Getting over the quarantine blues


May 18, 2020, 4:07 p.m. | By Yuri Kim | 2 months, 3 weeks ago

Activities that make being alone less lonely


Amidst social distancing, political drama and a perpetual feeling of isolation, it's difficult to find the motivation to do anything at all. Even with considerable motivation, extracurriculars and other passions have been cancelled or put on hold. 

Pessimism can become all-consuming, but by turning our attention to activities that focus on personal growth and concentration, we can find purpose in the sluggish days and satisfaction in being alone. Take advantage of this situation to pursue new hobbies and find productivity in our endless free time at home. As actress Ellen Burstyn said, "What a lovely surprise to finally discover how unlonely being alone can be."

Get creative

Artistic trends have been on the rise as creative influencers take time to develop new hobbies during their quarantine. Whether this be online thrifting or baking, the break gives us a substantial amount of time to work on and perfect an interest that we never seem to have time for. 

Photo: Activities that make being alone less lonely

Wearable art has become a prime target for imaginative artists, including junior Kinga Nagy. Nagy spends her free time beading together her own necklaces, bracelets, and earrings. "It's something anyone can do, because there are patterns everywhere over the internet," Nagy says. "You can start with really simple ones, then you can start making anything."

Sophomore Camille Wyatt embellishes her clothing with embroidery and creates patchwork designs from her collection of fabrics. "I have a bag of fabrics and old clothes that I usually sift through until I come up with a design. I've embroidered things like flowers or Nike signs onto jeans or sweatshirts," she says.

Freshman Claire Hwang prefers to keep her style simplistic. She uses the clothing in her closet as a guide to sew personalized pieces. "I trace some of the clothes I already have along the seams so that I can make them in different fabrics with slight altercations," she says. Hwang explains that making her own clothes benefits both her and her community - she can make clothes for a better price and support local fabric stores during the pandemic. 

Hwang also invests her time on her calligraphy page on Instagram, where she connects with other artists and practices her hand lettering. "You can find so much more knowledge from talking to other artists about their techniques and tips," Hwang says. 

Hwang experiments with different lettering styles with paints and brush pens. Like Nagy, she emphasizes the easily-accessible practice sheets for calligraphy online. Artists on social media post patterns and guides for any artistic craft on Instagram, Youtube, and other online blogs.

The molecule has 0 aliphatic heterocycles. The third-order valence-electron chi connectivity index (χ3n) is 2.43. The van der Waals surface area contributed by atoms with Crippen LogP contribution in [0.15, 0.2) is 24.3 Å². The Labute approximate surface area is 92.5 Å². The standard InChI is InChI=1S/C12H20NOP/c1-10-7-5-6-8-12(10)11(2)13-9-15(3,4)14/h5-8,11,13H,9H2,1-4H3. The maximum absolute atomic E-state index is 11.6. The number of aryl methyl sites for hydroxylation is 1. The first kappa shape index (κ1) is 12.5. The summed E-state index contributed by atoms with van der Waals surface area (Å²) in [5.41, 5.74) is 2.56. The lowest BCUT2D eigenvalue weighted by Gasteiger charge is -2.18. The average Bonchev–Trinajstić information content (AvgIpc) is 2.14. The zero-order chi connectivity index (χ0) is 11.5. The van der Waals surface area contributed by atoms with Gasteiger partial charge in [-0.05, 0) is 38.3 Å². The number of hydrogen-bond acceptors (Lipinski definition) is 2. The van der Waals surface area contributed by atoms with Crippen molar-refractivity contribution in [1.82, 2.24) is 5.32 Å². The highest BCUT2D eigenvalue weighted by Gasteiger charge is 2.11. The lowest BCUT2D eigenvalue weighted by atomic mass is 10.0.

Invest time in self-care routines

In addition to getting a sufficient amount of sleep, or at least more than during the school year, students can spend time taking care of their physical and mental health.

As long as social distance and appropriate measures are taken into consideration, students have the opportunity to enjoy the spring weather outside through activities such as hiking, jogging and biking. Nagy bikes through various trails in Md., and even biked to Washington D.C. and back. "[In Maryland] we’re lucky as far as nature - you can basically go anywhere with your family, and even without a car, you can still go to a few places," she says.

Nagy also uses her time outdoors as a means of spending time with her family. "Making bonfires has cute summer vibes - literally I feel like I'm on summer vacation. We have a firepit in our backyard, so I made a fire. We were just sitting there talking about life and telling stories," she recalls.

In addition to exercising outside, online programs have made their way into the spotlight. Social media influencers are gaining traction from daily exercise videos that viewers can do inside the house. Junior Alex Jiang follows Chloe Ting's exercise programs with a group of friends to motivate each other.

Continue academic preparation

While academics may be the last thing on any student's mind while spending time at home, quarantine opens doors to many online courses in topics that students may never have the opportunity to invest in at school. "During the school year, you don't really have time to explore your interests. [Over quarantine] you can learn some things, like I'm taking a course on machine learning," Jiang says. 

Whatever it may be, find activities that resonate with you, and take advantage of the extended free time that we have. "I think that it's really cool that this time is allowing people to experiment with new things and discover creative sides of themselves that we wouldn't have time to discover otherwise," Nagy concludes.


Last updated: May 20, 2020, 6:07 p.m.


Tags: coronavirus

Yuri Kim. Hey, I'm Yuri and I'm a junior :) When I'm not on SCO, I'm listening to music, overusing emojis, and/or working on another strange arts-and-crafts project. More »

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